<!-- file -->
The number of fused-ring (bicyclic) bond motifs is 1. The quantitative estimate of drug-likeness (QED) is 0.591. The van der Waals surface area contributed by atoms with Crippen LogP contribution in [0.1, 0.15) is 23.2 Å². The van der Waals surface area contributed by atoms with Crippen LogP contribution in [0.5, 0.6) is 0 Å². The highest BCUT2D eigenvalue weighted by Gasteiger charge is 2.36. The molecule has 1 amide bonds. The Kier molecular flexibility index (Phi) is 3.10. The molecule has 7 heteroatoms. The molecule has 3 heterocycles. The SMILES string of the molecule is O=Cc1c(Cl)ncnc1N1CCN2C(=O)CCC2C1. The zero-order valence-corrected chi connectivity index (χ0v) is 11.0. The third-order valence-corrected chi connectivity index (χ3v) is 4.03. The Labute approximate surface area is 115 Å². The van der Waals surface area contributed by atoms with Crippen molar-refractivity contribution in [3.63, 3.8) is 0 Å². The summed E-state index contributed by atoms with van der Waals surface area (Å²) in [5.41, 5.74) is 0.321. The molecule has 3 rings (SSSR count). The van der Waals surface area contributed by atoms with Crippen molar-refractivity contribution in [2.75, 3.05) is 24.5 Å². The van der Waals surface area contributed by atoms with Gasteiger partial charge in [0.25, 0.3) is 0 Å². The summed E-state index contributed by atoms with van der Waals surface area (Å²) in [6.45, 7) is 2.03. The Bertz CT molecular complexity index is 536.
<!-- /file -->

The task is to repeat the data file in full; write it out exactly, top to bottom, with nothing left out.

The number of fused-ring (bicyclic) bond motifs is 1. The quantitative estimate of drug-likeness (QED) is 0.591. The van der Waals surface area contributed by atoms with Crippen LogP contribution in [0.1, 0.15) is 23.2 Å². The van der Waals surface area contributed by atoms with Crippen LogP contribution in [0.5, 0.6) is 0 Å². The highest BCUT2D eigenvalue weighted by Gasteiger charge is 2.36. The molecule has 1 amide bonds. The Kier molecular flexibility index (Phi) is 3.10. The molecule has 7 heteroatoms. The molecule has 3 heterocycles. The SMILES string of the molecule is O=Cc1c(Cl)ncnc1N1CCN2C(=O)CCC2C1. The zero-order valence-corrected chi connectivity index (χ0v) is 11.0. The third-order valence-corrected chi connectivity index (χ3v) is 4.03. The Labute approximate surface area is 115 Å². The van der Waals surface area contributed by atoms with Crippen molar-refractivity contribution in [3.63, 3.8) is 0 Å². The summed E-state index contributed by atoms with van der Waals surface area (Å²) in [5.41, 5.74) is 0.321. The molecule has 3 rings (SSSR count). The van der Waals surface area contributed by atoms with Crippen molar-refractivity contribution in [2.75, 3.05) is 24.5 Å². The van der Waals surface area contributed by atoms with Gasteiger partial charge in [0.25, 0.3) is 0 Å². The summed E-state index contributed by atoms with van der Waals surface area (Å²) in [6.45, 7) is 2.03. The Bertz CT molecular complexity index is 536.